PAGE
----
Class 2 – Class 2 E-bikes have a throttle option. This power style is similar to a moped or scooter, where speed can be increased without additional peddling. The throttle is a relief for tiered bikers, but the bikes are often viewed more like mopeds and may not be permitted on bike paths or mountain trails.

Class 3 – Class 3 E-bikes are the fastest and most powerful types of bike. With top speeds reaching 28 miles per hour or more, these bikes are ideal for those who wish to bike with vehicular traffic. They are peddle-power assist only and may or may not be permitted on bike paths.

How Far Can E-Bikes Go?

Depending on factors like battery size, speed, and rider weight, E-bikes can offer anywhere between 30 and 100 miles per charge. Because you can peddle without the motor, you won’t be dead in the water like with a car, but you will be doing extra leg work. To answer the following question, yes, you can purchase and carry additional batteries on most models to keep your trip going. It’s only fitting that the next question to be answered is how long the batteries take to charge.

How Long Do E-Bikes Take Charge?

Depending on the size battery you select, cyclists can have a full charge in three to six hours. If you bring your E-bike to work, this gives more than enough time in the day to charge or “top-off” your batteries.

How Heavy Are E-Bikes

The motor, battery, and drive system on most E-bikes tend to weigh more than regular bikes. Depending on the factors above, most E-bikes weigh between 40 and 80 pounds. Naturally dedicated mountain bikes weigh more than slim road bikes. While 40 or more pounds sounds heavy, the entire unit becomes a breeze to peddle when it gets up to speed. For reference, a peddle bike weighs between 20 and 30 pounds.

E-Bike Styles

Just like traditional peddle bikes, E-bikes come in a variety of shapes designed to work best in certain environments. Knowing what you want to use your bike for is key to picking the right one.

Commuter Bikes – Commuter bikes are the most user-friendly “do-all” type bike available. They offer a decent range and are available with several power options depending on the buyer’s needs. These bikes can handle the average bike trail or cycle to work in most conditions but don’t exceed any one task. Commuter bikes are a great first bike purchase for someone looking to get outside more or cycle to work when the weather is nice.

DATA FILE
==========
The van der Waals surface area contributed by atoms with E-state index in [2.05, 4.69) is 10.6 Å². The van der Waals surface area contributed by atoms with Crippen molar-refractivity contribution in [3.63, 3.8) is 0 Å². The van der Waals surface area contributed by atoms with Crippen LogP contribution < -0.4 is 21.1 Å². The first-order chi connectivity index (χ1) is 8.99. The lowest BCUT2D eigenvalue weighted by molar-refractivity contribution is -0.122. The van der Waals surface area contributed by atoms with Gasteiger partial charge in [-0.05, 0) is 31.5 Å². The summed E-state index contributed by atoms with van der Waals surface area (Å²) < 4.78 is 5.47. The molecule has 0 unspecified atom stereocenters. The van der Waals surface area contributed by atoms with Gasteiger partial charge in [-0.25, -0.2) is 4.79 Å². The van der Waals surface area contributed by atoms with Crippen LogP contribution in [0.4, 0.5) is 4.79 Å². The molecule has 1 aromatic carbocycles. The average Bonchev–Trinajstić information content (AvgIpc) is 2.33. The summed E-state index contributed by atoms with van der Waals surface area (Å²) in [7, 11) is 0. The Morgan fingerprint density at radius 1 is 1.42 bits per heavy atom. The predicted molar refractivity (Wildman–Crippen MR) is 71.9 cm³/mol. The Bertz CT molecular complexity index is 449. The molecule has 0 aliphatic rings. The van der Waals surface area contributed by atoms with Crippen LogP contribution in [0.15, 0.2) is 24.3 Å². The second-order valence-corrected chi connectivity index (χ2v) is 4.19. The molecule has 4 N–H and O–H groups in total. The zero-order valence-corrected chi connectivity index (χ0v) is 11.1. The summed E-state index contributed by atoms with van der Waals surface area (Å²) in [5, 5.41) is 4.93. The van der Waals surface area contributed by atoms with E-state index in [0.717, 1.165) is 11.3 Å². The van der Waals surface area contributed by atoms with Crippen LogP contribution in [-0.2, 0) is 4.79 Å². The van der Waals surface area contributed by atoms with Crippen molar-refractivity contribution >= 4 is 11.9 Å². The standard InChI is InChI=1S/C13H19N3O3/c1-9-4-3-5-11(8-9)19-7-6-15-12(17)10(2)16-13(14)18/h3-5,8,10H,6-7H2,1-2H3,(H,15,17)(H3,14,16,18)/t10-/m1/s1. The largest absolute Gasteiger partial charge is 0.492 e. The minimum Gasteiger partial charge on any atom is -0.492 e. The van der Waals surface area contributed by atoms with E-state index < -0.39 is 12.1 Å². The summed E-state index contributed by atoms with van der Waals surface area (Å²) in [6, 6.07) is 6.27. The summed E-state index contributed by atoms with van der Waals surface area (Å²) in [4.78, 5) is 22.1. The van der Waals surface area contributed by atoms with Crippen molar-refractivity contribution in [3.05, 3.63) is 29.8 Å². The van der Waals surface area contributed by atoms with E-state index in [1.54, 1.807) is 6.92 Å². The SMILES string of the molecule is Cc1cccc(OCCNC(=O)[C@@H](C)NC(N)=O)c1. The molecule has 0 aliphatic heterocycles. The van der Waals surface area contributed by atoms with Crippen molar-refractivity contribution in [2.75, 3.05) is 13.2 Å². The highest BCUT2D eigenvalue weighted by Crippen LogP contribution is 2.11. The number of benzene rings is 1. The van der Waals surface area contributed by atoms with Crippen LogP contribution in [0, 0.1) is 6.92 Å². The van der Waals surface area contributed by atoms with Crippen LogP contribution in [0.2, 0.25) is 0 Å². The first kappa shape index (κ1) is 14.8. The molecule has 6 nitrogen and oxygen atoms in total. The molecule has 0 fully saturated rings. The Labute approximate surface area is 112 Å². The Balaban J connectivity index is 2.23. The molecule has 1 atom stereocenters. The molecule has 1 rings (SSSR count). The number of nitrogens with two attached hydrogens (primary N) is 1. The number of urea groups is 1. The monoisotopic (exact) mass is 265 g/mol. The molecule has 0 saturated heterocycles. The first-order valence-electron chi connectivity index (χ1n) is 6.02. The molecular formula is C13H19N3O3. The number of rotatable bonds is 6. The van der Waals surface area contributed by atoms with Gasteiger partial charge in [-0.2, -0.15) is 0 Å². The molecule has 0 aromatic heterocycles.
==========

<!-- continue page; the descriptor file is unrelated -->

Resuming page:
Road Bikes – Like touring cycles, road E-bikes have down swept handles and ultra-light frames to reduce any possible drag. Many of these models weigh less than 30 pounds, making them a great option for long-range cycling. For those looking to get the most speed from their peddling, the road bike is the option.

Mountain Bikes – Mountain bikes are built with heavier frames to stand up to the abuse of offroad use. Mountain bikes accommodate larger all-terrain tires for better grip in dirt or snow. Most mountain bikes have a front suspension system to absorb even more of the terrain. The motor comes in handy when slogging through soft, slick cover like mud, snow, or sand.

Hardtail Bikes – A step up from the traditional mountain bike, the hardtail bike is designed with the maximum suspension to bounce and “walk” over rough terrain. The frames are built lighter to assist riders in maneuvering on, in, and around obstacles. Hardtails are rated based on their “travel” range: short, mid-level, and long-range. Travel needs should be considered by the type of terrain most often ridden.

Those who can cycle to work can save fuel and vehicle maintenance costs while enjoying the physical benefits of biking. For commuters or those who wish to enjoy biking anywhere, the advantages of an e-bike are apparent.

E-bikes allow users to cycle faster and longer than possible on a regular peddle-powered bike. E-bikes allow cyclists to offset their lack of stamina by aiding in peddling. With the variety of e-bikes available, there is a style designed for your needs. From high-speed cycling to technical trails to cruising around town to run errands, an e-bike style is waiting for you.